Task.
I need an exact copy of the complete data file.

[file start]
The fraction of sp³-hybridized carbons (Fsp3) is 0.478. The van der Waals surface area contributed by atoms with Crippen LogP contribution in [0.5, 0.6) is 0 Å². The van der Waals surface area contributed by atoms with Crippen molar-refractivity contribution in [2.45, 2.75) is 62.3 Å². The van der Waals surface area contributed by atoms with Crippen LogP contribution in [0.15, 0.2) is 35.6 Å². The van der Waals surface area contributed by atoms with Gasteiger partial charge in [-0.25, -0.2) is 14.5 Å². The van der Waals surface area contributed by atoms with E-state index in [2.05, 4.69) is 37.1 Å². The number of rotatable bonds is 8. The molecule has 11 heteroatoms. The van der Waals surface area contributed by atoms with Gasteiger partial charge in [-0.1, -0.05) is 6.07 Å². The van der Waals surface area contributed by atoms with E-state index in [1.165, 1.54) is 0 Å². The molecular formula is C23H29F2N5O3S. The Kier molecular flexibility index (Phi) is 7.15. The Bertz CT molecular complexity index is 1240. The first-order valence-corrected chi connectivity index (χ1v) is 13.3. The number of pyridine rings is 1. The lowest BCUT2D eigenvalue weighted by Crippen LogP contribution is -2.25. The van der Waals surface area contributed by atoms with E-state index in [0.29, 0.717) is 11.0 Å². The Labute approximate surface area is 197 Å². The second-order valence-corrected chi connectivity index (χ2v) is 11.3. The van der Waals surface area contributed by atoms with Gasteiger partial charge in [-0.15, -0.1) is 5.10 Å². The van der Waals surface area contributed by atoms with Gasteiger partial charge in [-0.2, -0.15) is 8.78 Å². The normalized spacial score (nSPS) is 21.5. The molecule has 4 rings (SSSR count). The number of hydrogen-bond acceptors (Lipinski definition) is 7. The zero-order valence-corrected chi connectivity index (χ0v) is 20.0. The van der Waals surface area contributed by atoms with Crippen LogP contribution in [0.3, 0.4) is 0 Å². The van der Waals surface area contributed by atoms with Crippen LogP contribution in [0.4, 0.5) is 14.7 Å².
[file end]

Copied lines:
The fraction of sp³-hybridized carbons (Fsp3) is 0.478. The van der Waals surface area contributed by atoms with Crippen LogP contribution in [0.5, 0.6) is 0 Å². The van der Waals surface area contributed by atoms with Crippen molar-refractivity contribution in [2.45, 2.75) is 62.3 Å². The van der Waals surface area contributed by atoms with Crippen LogP contribution in [0.15, 0.2) is 35.6 Å². The van der Waals surface area contributed by atoms with Gasteiger partial charge in [-0.25, -0.2) is 14.5 Å². The van der Waals surface area contributed by atoms with E-state index in [2.05, 4.69) is 37.1 Å². The number of rotatable bonds is 8. The molecule has 11 heteroatoms. The van der Waals surface area contributed by atoms with Gasteiger partial charge in [-0.1, -0.05) is 6.07 Å². The van der Waals surface area contributed by atoms with E-state index in [1.165, 1.54) is 0 Å². The molecular formula is C23H29F2N5O3S. The Kier molecular flexibility index (Phi) is 7.15. The Bertz CT molecular complexity index is 1240. The first-order valence-corrected chi connectivity index (χ1v) is 13.3. The number of pyridine rings is 1. The lowest BCUT2D eigenvalue weighted by Crippen LogP contribution is -2.25. The van der Waals surface area contributed by atoms with E-state index in [0.29, 0.717) is 11.0 Å². The Labute approximate surface area is 197 Å². The second-order valence-corrected chi connectivity index (χ2v) is 11.3. The van der Waals surface area contributed by atoms with Gasteiger partial charge in [-0.15, -0.1) is 5.10 Å². The van der Waals surface area contributed by atoms with Gasteiger partial charge in [-0.2, -0.15) is 8.78 Å². The normalized spacial score (nSPS) is 21.5. The molecule has 4 rings (SSSR count). The number of hydrogen-bond acceptors (Lipinski definition) is 7. The zero-order valence-corrected chi connectivity index (χ0v) is 20.0. The van der Waals surface area contributed by atoms with Crippen LogP contribution in [0.3, 0.4) is 0 Å². The van der Waals surface area contributed by atoms with Crippen LogP contribution in [0.4, 0.5) is 14.7 Å².